Business secrets are an essential asset of companies. Yet, the protection of these secrets is currently impeded by the inability of French law to adapt to recent technological evolutions that give rise to the rapid dematerialisation of data and information held by companies. French companies are increasingly facing attempts of theft or appropriation of their business secrets through various means, in particular, judicial means. Thus, the determination of an appropriate protection of these secrets has become essential. It is all the more essential as foreign laws, including in particular US law, have already implemented a protective legal arsenal.
The French Government thus initiated a few years ago a policy of economic intelligence including, in particular, the implementation of the protection of business secrets. On 23 January 2012, the French Assemblée Nationale adopted, on its first reading, a bill aiming at sanctioning violations of business secrets, which is greatly inspired from the recommendations of the Interministerial Working Group on business secrets presided by Mr Claude Mathon, Advocate General before the French Supreme Court, in a report filed on 17 April 2009.
The bill arose from a mere observation: French law, whether criminal or civil law, does not enable to efficiently punish violations of business secrets.
Economically sensitive information of companies are criminally protected using disparate incriminations that do not form a coherent whole. Thus, while breach of trust, punished by Article 314-1 of the French Criminal Code, enables to punish certain violations of business secrets (with respect to the misappropriation of intangible property; see, in this edition, Customer poaching can now be punished by Criminal Courts on the ground of breach of trust by Christophe Garin), this incrimination, however, requires the prior transfer of a good, which often occurs in a contractual context and thus has an excessively restrictive scope of application. Another example is the disclosure of a trade secret, punished by Article L. 621-1 of the French Code of Intellectual Property, which only enables to punish the managers and employees of a company and excludes from its scope of application, pursuant to case law, the disclosure of trade or management processes.
From a civil standpoint, companies that are victims of a violation of their business secrets are entitled to initiate an action for unfair competition and subsequently obtain that their competitors be ordered to pay damages. However, civil actions only punish violations of business secrets a posteriori and are thus not necessarily dissuasive. The sustained loss is in fact difficult to assess as it often corresponds to a loss of chance or the loss of a competitive advantage.
One of the reasons of the inefficiency of French law also relates to the absence of any formal definition of "business secrets", even though this expression is found in a dozen recent legal provisions and is frequently used by case law, whether of Criminal and Civil Courts or of Administrative Courts.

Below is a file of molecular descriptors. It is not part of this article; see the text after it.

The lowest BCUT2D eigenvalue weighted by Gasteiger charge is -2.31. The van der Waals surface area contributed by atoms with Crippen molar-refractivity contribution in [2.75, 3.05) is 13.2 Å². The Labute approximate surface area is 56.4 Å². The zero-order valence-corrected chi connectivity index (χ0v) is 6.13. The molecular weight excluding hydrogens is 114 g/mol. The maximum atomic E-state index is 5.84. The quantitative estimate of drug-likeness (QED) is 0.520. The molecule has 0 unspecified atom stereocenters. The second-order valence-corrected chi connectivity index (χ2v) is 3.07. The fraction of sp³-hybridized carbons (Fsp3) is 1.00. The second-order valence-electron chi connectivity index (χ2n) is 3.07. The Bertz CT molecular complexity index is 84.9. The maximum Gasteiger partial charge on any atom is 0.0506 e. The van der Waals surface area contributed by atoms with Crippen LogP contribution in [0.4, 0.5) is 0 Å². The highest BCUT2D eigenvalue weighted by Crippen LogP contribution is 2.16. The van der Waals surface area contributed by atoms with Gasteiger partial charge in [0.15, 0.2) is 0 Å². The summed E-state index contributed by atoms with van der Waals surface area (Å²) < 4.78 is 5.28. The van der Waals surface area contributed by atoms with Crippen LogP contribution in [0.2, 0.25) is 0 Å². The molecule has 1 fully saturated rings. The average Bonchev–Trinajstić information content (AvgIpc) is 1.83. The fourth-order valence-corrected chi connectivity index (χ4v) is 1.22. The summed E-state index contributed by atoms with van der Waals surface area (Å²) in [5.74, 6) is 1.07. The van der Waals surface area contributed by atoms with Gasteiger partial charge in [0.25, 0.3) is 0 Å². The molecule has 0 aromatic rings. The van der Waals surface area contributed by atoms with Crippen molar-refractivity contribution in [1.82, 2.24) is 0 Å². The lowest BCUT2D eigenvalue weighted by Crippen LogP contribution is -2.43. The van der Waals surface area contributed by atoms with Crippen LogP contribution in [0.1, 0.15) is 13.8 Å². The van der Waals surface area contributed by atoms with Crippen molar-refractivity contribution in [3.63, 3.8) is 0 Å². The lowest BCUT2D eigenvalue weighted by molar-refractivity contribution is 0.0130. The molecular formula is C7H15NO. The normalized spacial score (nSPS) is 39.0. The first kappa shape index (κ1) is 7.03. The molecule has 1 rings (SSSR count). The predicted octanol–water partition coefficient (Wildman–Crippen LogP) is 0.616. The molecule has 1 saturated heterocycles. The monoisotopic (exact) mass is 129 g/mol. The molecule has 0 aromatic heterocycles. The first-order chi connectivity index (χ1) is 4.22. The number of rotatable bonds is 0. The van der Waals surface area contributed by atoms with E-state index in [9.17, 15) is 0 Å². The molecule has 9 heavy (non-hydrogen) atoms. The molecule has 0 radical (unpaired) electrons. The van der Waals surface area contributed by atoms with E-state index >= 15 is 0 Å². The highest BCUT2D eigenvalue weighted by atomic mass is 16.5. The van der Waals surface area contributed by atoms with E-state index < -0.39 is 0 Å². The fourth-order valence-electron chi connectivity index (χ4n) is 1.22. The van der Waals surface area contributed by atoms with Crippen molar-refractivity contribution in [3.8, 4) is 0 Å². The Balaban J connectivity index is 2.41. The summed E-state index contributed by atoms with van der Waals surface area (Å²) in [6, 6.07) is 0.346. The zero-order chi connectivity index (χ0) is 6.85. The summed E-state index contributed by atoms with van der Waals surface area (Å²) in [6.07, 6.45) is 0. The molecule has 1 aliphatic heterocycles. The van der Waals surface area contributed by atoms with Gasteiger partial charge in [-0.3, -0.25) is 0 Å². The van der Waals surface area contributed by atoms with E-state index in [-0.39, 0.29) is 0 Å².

The bill thus provides the following definition of the information subject to protection as business secrets: "regardless of the medium, the processes, objects, documents, data or files of a commercial, industrial, financial, scientific, technical or strategic nature that are not public and which unauthorised disclosure may seriously endanger the interests of the company by damaging its scientific and technical potential, its strategic positions, its commercial or financial interests or its competitive capacity and which have consequently been subject to specific protection measures aiming at informing of their confidential nature and ensuring such". The bill adds, in a second paragraph, that the specific protection measures shall be determined by a Decree adopted after having heard the Council of State.
Such a definition at least has the merit of covering all types of information, regardless of the medium. Yet, it is extremely broad and the decision to protect information as a business secret will first of all be taken by the company itself depending on the requirements that will be laid down by decree. However, the Criminal Court will, in the end, decide the extent to which information held by a company can be deemed as information subject to protection as business secrets within the meaning of this text, which may give rise to characterisation issues that will not reassure companies.
With respect to the incrimination, the bill provides that only the people holding the protected information or anyone having obtained knowledge of such information and related measures, if they disclose the information to a person not entitled to receive it, may be considered as the authors of the offence and incur as such a prison sentence of a maximum of 3 years and a fine of 375,000 Euros. The bill does, therefore, not punish the undue possession, the attempt to use or the use on one's own behalf, of the secret information or documents, which may be regretful. The incrimination is dismissed in several cases, notably when "the court orders or authorises the production of an exhibit subject to protection as business secrets in view of a party's exercise of its rights, unless another party brings forward a legitimate ground against such production".
Even though it is not complete, the bill enables, through a single incrimination, to better fight against attempts to inveigle documents or information held by companies representing a competitive advantage. The coming implementation of the criminal protection of business secrets shall thus represent an improvement of the French legal tools.